offshore wind farm

Wanted: traditional engineering skills

As new types of roles appear within growing industries such as telecoms, social media and computing, are traditional engineering skills still important?

Each year US business and financial title Forbes Magazine publishes a global list of 10 Jobs That Didn't Exist 10 Years Ago. Over half the jobs in its 2012 list were in the technology sector specifically within the rapidly growing telecommunications, social media and computing industries. So does this spell the end for traditional engineering roles?

The popular sectors

Since Apple launched its iPhone in June 2007 the ‘apps’ industry has positively exploded. To date Apple has earned more than $15 billion in revenue from its mobile applications alone and, given the average salary for an app developer hovers around the £50,000 ($90,000) mark, there has been a stampede of developers and programmers jumping aboard the apps wagon.

The advent of ‘cloud computing’ has also seen an increasing demand for engineers, strategists and database managers to facilitate online storage and file sharing.

With the boom in online shopping, retail businesses - from corner shops to online giants like Amazon - are now realising the value of customer data. Cue the rise of the ‘data miner’ – experts who know how to trawl for patterns within multiple datasets to accurately predict future trends.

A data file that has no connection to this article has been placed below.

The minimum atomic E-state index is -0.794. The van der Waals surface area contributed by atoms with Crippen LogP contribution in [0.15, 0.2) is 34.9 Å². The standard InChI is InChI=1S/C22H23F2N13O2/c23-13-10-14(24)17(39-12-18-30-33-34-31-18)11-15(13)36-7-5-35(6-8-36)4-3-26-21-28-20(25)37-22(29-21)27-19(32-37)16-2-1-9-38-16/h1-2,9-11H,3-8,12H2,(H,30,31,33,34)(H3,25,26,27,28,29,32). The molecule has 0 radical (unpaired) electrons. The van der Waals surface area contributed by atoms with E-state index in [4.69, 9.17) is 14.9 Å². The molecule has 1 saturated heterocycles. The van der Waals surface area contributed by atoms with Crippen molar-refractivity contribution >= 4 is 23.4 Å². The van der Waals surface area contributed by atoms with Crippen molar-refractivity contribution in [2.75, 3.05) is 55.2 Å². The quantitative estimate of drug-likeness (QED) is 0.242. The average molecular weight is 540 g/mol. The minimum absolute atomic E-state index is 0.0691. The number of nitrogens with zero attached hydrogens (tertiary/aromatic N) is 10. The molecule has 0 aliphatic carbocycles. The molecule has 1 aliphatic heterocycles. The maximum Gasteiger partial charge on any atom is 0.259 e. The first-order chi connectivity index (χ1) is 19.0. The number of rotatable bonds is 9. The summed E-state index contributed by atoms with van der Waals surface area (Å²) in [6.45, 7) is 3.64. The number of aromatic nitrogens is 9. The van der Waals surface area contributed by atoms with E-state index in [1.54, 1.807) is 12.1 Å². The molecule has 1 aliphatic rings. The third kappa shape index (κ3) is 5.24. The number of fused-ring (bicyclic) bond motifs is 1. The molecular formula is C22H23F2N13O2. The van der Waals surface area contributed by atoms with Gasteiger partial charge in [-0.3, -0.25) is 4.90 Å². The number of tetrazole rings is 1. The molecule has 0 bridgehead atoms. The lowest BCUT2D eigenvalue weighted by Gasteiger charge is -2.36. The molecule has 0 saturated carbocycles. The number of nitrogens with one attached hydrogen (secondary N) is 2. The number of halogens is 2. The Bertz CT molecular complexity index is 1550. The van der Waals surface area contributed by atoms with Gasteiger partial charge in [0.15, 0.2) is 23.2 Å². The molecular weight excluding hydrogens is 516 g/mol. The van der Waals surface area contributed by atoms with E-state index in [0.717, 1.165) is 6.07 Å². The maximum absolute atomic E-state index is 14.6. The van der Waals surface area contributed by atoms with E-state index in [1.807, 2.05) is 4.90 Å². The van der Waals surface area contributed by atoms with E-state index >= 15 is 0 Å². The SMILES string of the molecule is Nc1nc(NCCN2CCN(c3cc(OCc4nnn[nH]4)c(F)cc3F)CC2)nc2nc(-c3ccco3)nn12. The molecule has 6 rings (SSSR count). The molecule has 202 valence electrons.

Outside of these arenas the emphasis on complex software is at the heart of many systems from the power industry to cars. Most of the recent innovation within the automotive industry is driven by advancements in software and gadgetry. Functions previously provided by electronic or mechanical systems are being shifted to software to the extent that silicon giants like Microsoft, Google, IBM and Cisco are all now moving into the automotive space.

New skill sets being taught

Consequently the last decade has seen droves of graduates leaving universities determined to seize brand new positions in industries on the rise.

In turn many universities are teaching new skill sets in an attempt to keep up with revolutions in technology that have caused rapid changes in career demand and rendered certain jobs obsolete.

Unfortunately this focus on ‘the new’ has had a dramatic impact on traditional engineering skills for which there is still a huge and now increasingly unmet demand.

Wanted: engineers with ‘traditional’ skills

“The emphasis on teaching new skills to cater for graduates wanting to go in new areas has created a huge gap in traditional disciplines”, explains Dugald McIntosh, engineering practice director at global recruitment agency Experis.